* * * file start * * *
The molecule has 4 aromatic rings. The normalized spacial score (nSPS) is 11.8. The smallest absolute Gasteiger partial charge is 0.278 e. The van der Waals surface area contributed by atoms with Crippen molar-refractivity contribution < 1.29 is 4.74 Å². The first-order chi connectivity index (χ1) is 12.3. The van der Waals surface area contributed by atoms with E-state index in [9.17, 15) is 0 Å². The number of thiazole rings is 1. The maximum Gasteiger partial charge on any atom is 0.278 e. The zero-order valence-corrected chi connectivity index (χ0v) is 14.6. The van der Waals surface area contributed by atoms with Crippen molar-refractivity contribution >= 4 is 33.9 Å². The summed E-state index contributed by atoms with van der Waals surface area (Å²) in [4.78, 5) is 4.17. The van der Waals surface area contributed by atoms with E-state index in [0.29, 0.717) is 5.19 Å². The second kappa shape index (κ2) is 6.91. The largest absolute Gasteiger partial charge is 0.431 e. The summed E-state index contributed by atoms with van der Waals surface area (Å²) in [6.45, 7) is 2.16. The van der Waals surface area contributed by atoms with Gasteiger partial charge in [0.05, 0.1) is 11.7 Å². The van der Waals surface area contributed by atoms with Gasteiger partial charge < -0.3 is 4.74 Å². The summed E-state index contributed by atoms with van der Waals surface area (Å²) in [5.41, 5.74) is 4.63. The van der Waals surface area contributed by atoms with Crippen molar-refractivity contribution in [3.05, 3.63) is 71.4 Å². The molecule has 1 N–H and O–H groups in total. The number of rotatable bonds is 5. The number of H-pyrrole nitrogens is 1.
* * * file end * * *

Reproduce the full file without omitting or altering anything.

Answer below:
The molecule has 4 aromatic rings. The normalized spacial score (nSPS) is 11.8. The smallest absolute Gasteiger partial charge is 0.278 e. The van der Waals surface area contributed by atoms with Crippen molar-refractivity contribution < 1.29 is 4.74 Å². The first-order chi connectivity index (χ1) is 12.3. The van der Waals surface area contributed by atoms with E-state index in [9.17, 15) is 0 Å². The number of thiazole rings is 1. The maximum Gasteiger partial charge on any atom is 0.278 e. The zero-order valence-corrected chi connectivity index (χ0v) is 14.6. The van der Waals surface area contributed by atoms with Crippen molar-refractivity contribution >= 4 is 33.9 Å². The summed E-state index contributed by atoms with van der Waals surface area (Å²) in [4.78, 5) is 4.17. The van der Waals surface area contributed by atoms with E-state index in [0.29, 0.717) is 5.19 Å². The second kappa shape index (κ2) is 6.91. The largest absolute Gasteiger partial charge is 0.431 e. The summed E-state index contributed by atoms with van der Waals surface area (Å²) in [6.45, 7) is 2.16. The van der Waals surface area contributed by atoms with Gasteiger partial charge in [0.05, 0.1) is 11.7 Å². The van der Waals surface area contributed by atoms with Gasteiger partial charge < -0.3 is 4.74 Å². The summed E-state index contributed by atoms with van der Waals surface area (Å²) in [5.41, 5.74) is 4.63. The van der Waals surface area contributed by atoms with Crippen molar-refractivity contribution in [3.05, 3.63) is 71.4 Å². The molecule has 1 N–H and O–H groups in total. The number of rotatable bonds is 5. The number of H-pyrrole nitrogens is 1.